It seems that every single one of us over the age of 55 may experience the effects of cataracts – an opaque or cloudy area covering what’s normally a clear lens in the eye. Not only can cataracts impair our normal vision, but an increasing number of studies suggest that it may be one of the top reasons for falls among the elderly, according to a recent study by the Association for Research (ARVO) in Vision and Ophthalmology.
Over half of Americans will experience cataracts by the age of 80. Cataracts are the most common cause of surgically treatable poor vision among the elderly and have also been linked to an increased risk of falls and related injuries, the article notes.
Studies suggest that poor vision and vision loss is a major contributor towards higher risk of falling among seniors. Cataracts and other age-related eye problems can weaken an individual’s visual acuity and depth perception, thereby impairing their ability to maintain stability, balance, and mobility. Clouded vision as a result of cataracts can make it difficult for individuals to drive, especially at night, or to read or see expressions on people’s faces. Among the elderly, impaired vision from cataracts can also increase their risk of falls and fall-related injuries, such as head injuries and hip fractures. Aging causes bones to become more susceptible to breaking, thus making hip fractures a major concern among older people. In addition, recovering from such injuries can be difficult for them.
Symptoms of cataracts include the following:
1. Blurred, fogged or dim vision
2. Sensitivity to glare and light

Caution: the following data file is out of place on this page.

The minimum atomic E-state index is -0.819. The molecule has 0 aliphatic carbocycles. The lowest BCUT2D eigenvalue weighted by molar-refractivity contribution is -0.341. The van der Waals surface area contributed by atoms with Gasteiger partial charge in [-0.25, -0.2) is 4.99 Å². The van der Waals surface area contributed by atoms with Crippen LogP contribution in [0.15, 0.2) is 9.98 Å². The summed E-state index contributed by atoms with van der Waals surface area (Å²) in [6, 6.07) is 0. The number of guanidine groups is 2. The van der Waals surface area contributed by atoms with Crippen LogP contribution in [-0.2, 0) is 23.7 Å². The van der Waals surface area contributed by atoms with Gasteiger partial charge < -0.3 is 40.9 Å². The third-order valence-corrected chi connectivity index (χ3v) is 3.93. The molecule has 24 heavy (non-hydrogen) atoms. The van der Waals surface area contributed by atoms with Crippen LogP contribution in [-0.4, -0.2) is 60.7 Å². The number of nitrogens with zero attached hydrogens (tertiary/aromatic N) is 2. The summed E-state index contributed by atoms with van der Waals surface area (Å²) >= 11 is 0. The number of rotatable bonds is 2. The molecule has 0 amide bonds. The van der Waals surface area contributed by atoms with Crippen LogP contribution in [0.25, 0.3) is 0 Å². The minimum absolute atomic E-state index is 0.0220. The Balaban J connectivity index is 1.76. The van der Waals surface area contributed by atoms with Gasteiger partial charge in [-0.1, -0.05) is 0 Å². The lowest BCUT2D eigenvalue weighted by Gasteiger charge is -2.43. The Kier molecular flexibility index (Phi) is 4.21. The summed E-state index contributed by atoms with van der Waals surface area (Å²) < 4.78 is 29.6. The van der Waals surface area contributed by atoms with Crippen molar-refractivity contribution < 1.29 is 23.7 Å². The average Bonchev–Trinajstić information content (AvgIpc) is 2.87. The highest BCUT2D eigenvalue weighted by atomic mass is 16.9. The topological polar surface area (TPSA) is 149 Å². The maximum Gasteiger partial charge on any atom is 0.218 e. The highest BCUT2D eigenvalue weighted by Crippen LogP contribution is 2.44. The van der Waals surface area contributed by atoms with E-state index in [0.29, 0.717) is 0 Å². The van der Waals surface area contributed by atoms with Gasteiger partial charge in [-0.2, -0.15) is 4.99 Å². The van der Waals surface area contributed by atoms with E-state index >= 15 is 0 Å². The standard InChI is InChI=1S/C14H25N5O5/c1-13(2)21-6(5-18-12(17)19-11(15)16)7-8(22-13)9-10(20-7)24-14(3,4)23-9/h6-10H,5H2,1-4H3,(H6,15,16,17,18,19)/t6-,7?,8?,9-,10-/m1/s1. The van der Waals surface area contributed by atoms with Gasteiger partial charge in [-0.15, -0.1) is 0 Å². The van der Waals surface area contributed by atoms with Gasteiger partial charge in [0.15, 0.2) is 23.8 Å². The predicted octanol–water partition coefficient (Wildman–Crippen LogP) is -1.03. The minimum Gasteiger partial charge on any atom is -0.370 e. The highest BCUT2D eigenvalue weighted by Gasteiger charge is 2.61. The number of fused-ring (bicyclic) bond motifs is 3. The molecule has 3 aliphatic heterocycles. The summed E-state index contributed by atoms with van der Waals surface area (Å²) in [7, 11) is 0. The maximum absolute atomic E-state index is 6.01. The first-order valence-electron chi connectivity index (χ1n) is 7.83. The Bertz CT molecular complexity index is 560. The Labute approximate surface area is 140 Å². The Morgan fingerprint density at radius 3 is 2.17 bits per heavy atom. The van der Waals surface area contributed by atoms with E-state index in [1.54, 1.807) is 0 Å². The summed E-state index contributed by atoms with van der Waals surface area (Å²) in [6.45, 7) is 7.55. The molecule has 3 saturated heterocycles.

3. Seeing halos around lights
4. Poor vision at night
5. Needing brighter light to perform everyday activities, such as reading
6. Double vision in one eye
7. Yellowing or fading colors
8. Needing to change eyeglass prescriptions frequently
At first, individuals may be able to cope with clouded vision by using brighter lights and changing their eyeglass prescription. However, as the cataract grows, it may cloud the eye lens further, distorting light passing through it. This leads to more noticeable symptoms, thus requiring cataract surgery. Fortunately, cataract surgery is effective and generally safe.
And, for elders, surgery may help stabilize our walking and keep us away from that fear of falling.
Further, according to the ARVO study, falls experienced by older people with poor vision can be drastically reduced with cataract surgery. The research conducted with 400 people, who were over the age of 50 and had cataracts; found that having cataract surgery in just one affected eye reduced the rate of falls among participants by a whopping 78%.
Although cataract surgery is a highly effective procedure in restoring full vision, long wait times can increase the risk of falls among elderly patients. There is evidence that the rate of falls can significantly be reduced by undergoing cataract surgery sooner. According to one UK study, there was a 34% reduction in falls among cataract patients waiting for surgery when patients underwent cataract surgery from 12 months to 1 month. According to a study published in the Journal of American Medical Association, when older adults have cataract surgery, they not only improve their vision but they also significantly reduce their risk of falling and fracturing their hips.
The study found that people in their 80s and individuals with serious health conditions, such as heart disease, benefited the most from the surgery. These patients experienced a 30% reduction in hip fractures the year they had cataract surgery. The study conducted with over 400,000 Medicare patients, compared patients who had cataract surgery with patients who did not undergo cataracts surgery.